I remember my business school friend, Josh Strauss proudly proclaiming to our MBA section that his new years resolution was to floss – and now I think of him every time I pick a stray strand of overcook beef leftover from lunch from my teeth with some waxed string.

Its early January and lawyers across the country are reinvigorated and optimistic – time to “take their firm to the next level” and “up their game” with a renewed commitment to marketing.  Which often entail promises of blogging to feed the “Content is King” beast.  (Turns out content is NOT king, but I digress.)

Blogging is a commitment – call it an annual commitment and not one to be taken lightly.  And just like that tiny roll of overpriced string in your medicine cabinet – if you stop half way through the year, things start to decay.  Nothing looks sadder and more marketing pathetic than a blog long abandoned but still posted on the homepage.

“This post from 2015…..” screams “I’ve given up and I have nothing left to say.”

Now, don’t get me wrong – blogging is super valuable.  (Especially when you do it on your own site to improve your SEO performance and not another domain, but I digress again.)  Blogging can generate links.  Can generate inbound traffic. Can establish your thought leadership. Can forge relationships. Can generate business.   These are all good things.


If you are going to abandon your blog, just like Josh abandoned his flossing regimen some time around April, you are better off not getting started at all.  My guess is that those of you with the self discipline to pull out that floss once a day will do just fine blogging, but otherwise… try something else.


(oh – and incidentally, less I turn into a hypocrite – my new year’s resolution…. publish something every business day.)

Use Google’s New Search Snippet Character Limit to Your Advantage

Have you noticed something different about your Google search results?

Google search of patent law

The link descriptions for search results, or snippets, are longer than they used to be!

For decades now, the bright minds on Google’s Search Team have been testing the character limits on these snippets. Recently, Google finally took the plunge and extended the maximum character limit on these snippets from 165 to 320 characters. It seems like a minor detail to base an entire blog post on, but it’s actually a very important update.

What are snippets?

Google defines search result snippets as, “a description of or an excerpt from the webpage.” This means that when you type a query into Google’s search bar, Google will automatically create the snippet by populating the most relevant content from webpages to your query. For example, if you search “first to file” on Google, the snippet for a Wikipedia article appears like this:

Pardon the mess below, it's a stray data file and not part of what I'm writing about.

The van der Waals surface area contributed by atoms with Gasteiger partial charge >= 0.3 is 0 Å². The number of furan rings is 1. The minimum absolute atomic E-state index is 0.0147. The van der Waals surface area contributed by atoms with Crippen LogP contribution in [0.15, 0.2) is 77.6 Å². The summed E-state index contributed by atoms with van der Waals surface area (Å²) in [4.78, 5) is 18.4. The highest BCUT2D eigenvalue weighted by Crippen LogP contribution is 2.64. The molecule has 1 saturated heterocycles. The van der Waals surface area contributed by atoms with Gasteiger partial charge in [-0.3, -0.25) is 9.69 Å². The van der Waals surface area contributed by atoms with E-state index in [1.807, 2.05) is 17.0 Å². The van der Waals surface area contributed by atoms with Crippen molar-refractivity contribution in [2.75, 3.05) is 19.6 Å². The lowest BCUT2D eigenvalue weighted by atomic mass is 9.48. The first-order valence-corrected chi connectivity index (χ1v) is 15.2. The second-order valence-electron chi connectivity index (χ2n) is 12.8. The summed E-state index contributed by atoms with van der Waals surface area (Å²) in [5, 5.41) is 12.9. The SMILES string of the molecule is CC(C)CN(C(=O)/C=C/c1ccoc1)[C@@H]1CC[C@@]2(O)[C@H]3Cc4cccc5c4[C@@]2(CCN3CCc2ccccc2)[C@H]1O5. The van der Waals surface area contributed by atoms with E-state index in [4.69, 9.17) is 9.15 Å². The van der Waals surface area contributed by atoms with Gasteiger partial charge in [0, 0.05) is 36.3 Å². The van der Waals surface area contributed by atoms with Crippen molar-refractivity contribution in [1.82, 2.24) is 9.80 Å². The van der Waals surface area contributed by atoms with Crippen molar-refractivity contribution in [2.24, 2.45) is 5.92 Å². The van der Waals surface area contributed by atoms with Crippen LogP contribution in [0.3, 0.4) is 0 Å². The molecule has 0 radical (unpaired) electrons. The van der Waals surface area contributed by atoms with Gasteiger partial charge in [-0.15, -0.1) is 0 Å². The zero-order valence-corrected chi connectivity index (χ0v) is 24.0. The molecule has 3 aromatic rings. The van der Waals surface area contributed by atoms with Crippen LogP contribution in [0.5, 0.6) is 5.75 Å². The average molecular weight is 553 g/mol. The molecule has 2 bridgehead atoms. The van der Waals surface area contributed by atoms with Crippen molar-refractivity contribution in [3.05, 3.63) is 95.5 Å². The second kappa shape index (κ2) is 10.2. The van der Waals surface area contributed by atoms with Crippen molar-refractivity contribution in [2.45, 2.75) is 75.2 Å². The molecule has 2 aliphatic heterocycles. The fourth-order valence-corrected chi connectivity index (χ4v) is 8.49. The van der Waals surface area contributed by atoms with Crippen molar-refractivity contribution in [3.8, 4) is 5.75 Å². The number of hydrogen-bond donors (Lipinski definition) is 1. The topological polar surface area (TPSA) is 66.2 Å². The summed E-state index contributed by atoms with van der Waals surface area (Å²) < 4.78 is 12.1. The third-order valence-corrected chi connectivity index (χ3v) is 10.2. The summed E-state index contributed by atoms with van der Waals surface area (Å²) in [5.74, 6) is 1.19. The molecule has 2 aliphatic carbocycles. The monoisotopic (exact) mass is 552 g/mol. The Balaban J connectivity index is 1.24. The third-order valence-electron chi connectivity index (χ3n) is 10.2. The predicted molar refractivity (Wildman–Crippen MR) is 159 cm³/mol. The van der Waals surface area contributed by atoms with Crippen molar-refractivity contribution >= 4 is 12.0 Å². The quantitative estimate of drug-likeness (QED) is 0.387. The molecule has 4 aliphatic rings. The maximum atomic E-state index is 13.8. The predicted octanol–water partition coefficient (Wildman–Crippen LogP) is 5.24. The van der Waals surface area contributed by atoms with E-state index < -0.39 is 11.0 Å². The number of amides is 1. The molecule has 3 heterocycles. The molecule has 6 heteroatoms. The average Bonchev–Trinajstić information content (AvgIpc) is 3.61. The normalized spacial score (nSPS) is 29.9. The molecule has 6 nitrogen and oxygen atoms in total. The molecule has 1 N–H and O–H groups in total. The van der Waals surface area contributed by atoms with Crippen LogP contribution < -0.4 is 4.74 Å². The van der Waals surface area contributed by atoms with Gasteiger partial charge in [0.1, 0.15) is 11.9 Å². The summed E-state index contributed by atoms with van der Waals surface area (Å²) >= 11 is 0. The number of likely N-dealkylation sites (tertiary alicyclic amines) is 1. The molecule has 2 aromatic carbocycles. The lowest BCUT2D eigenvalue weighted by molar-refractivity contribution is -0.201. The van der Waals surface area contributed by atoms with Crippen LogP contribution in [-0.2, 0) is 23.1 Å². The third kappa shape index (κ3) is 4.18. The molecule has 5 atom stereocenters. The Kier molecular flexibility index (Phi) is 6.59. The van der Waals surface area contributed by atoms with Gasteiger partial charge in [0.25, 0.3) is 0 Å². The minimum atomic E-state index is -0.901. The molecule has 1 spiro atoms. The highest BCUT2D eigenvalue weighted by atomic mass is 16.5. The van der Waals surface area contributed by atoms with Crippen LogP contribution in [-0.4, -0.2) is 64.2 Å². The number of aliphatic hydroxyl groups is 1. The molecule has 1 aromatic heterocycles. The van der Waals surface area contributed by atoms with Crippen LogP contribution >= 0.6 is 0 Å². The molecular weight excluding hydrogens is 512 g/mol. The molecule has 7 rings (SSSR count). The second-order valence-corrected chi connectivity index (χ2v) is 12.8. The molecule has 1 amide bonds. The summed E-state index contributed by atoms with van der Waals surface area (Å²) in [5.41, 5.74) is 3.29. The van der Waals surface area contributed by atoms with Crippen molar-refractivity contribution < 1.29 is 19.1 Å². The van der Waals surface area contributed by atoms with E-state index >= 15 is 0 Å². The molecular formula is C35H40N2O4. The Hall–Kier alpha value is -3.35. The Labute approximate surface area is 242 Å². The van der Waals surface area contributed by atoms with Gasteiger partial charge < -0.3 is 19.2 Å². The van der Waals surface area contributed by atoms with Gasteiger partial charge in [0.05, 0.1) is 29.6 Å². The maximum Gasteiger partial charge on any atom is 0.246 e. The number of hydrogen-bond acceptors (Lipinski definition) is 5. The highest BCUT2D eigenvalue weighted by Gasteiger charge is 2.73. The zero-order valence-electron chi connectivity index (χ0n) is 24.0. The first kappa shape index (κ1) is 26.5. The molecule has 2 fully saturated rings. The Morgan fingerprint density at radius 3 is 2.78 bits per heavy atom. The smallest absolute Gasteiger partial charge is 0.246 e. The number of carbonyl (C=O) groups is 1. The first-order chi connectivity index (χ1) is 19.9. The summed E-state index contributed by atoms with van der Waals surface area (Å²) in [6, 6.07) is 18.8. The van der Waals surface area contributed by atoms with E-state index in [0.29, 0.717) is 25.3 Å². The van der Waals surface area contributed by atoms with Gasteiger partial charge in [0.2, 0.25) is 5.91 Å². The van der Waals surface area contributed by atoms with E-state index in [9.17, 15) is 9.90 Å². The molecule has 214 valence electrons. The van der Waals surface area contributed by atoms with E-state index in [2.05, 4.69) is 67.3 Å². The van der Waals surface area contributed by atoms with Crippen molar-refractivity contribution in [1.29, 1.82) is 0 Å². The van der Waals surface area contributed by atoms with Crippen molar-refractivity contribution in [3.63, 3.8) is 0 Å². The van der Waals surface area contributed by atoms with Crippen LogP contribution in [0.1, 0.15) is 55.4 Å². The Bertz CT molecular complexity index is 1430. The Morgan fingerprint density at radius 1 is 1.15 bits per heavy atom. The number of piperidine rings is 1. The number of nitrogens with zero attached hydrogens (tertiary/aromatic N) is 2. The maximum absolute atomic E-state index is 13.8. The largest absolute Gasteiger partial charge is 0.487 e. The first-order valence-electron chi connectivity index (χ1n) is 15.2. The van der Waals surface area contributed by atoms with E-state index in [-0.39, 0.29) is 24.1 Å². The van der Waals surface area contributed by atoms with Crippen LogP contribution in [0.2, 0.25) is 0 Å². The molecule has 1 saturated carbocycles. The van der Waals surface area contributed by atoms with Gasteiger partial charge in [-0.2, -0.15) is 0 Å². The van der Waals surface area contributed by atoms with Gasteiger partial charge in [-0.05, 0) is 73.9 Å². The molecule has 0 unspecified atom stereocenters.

google search of first to file

search snippet of first to file google search

But, if you search for “first to file prior act,” the snippet for the exact same article changes.

google search for first to file prior art

search snippet for first to file prior act

In these specific examples, Google has auto-populated each of the snippets based on their queries. However, through most content management tools, you can optimize the snippet that Google displays by editing the meta-description of your page to a searcher’s query.

Why should I care about longer snippets?

While snippets are, for the most part, created by Google itself, they are the main way to convince a searcher to click on your webpage. The extension of the character limit on search result snippets means that now more of your content is being displayed by Google. The more content that appears, the more content a searcher can use to determine how relevant your page is to their search. If you have pages with meta-descriptions you have written, you can use this new character limit to your advantage to include more information about your page in the snippet for the searcher.

How should I take advantage of this change?

There are probably hundreds of individual webpages on your website, so editing each and every meta-description to cater to this new character limit seems like an incredibly daunting task. Rather than spending several hours scouring all of your webpages to edit each meta-description, focus your time on your site’s most important pages, and the pages that receive the most search traffic. From there, you can extend each description to include more relevant information to the page. By making this small change, you can greatly impact your SEO.